Senators are back in the Capitol Sunday for an extra session as Democrats and Republicans work toward completing an infrastructure bill, and they may reach that goal before long.
Senate Majority Leader Chuck Schumer, D-N.Y., announced Saturday that he and his colleagues would be back the next day at noon, as a bipartisan group of senators finalize details and language of the legislation, which would likely cost roughly $1.2 trillion. Sunday morning, Sen. Susan Collins, D-Maine, revealed that she believes she and her colleagues will be able to roll out a draft of the bill before day's end, allowing the process of considering amendments to take place after that.
"We really are just about finished," Collins told CNN's "State of the Union," adding that "large parts of text have already been shared with Senate offices."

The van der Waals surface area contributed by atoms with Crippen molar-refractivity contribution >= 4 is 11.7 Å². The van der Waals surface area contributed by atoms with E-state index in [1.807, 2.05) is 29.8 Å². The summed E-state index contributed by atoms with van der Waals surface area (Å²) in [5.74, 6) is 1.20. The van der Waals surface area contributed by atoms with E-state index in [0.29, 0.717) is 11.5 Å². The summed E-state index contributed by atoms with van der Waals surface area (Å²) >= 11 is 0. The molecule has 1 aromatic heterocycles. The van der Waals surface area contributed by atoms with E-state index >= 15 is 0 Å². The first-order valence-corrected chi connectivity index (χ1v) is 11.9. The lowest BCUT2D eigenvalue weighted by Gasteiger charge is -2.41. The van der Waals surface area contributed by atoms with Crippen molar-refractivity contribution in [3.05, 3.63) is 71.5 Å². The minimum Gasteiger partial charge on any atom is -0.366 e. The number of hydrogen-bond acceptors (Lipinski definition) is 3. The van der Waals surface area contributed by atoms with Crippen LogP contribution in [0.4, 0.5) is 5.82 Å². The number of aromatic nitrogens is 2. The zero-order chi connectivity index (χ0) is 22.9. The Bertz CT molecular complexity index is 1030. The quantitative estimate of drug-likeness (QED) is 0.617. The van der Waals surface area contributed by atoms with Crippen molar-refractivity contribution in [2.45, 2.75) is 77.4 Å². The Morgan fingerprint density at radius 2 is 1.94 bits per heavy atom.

Collins said she is confident that the bill will be completely finished by the end of this week, and that there will be at least 10 Republicans to vote for it.
"This bill is good for America. Every senator can look at bridges and roads and need for more broadband, waterways … and see the benefits, the very concrete benefits – no pun intended – of this legislation," Collins said.
Collins noted that the bill will create jobs and increase the country's productivity.
Sen. Rob Portman, R-Ohio, similarly touted the bill as an opportunity for American growth.
"The bipartisan infrastructure agreement won’t just modernize & upgrade our roads, bridges, ports & other key infrastructure assets, it will also lay the groundwork for decades of growth and economic prosperity," Portman tweeted.
Sen. Patrick Leahy, D-Vt., was one of the few senators to show up for the beginning of the noon session, but he expressed a willingness "to stay to whatever hour is necessary" in order to get the bill done.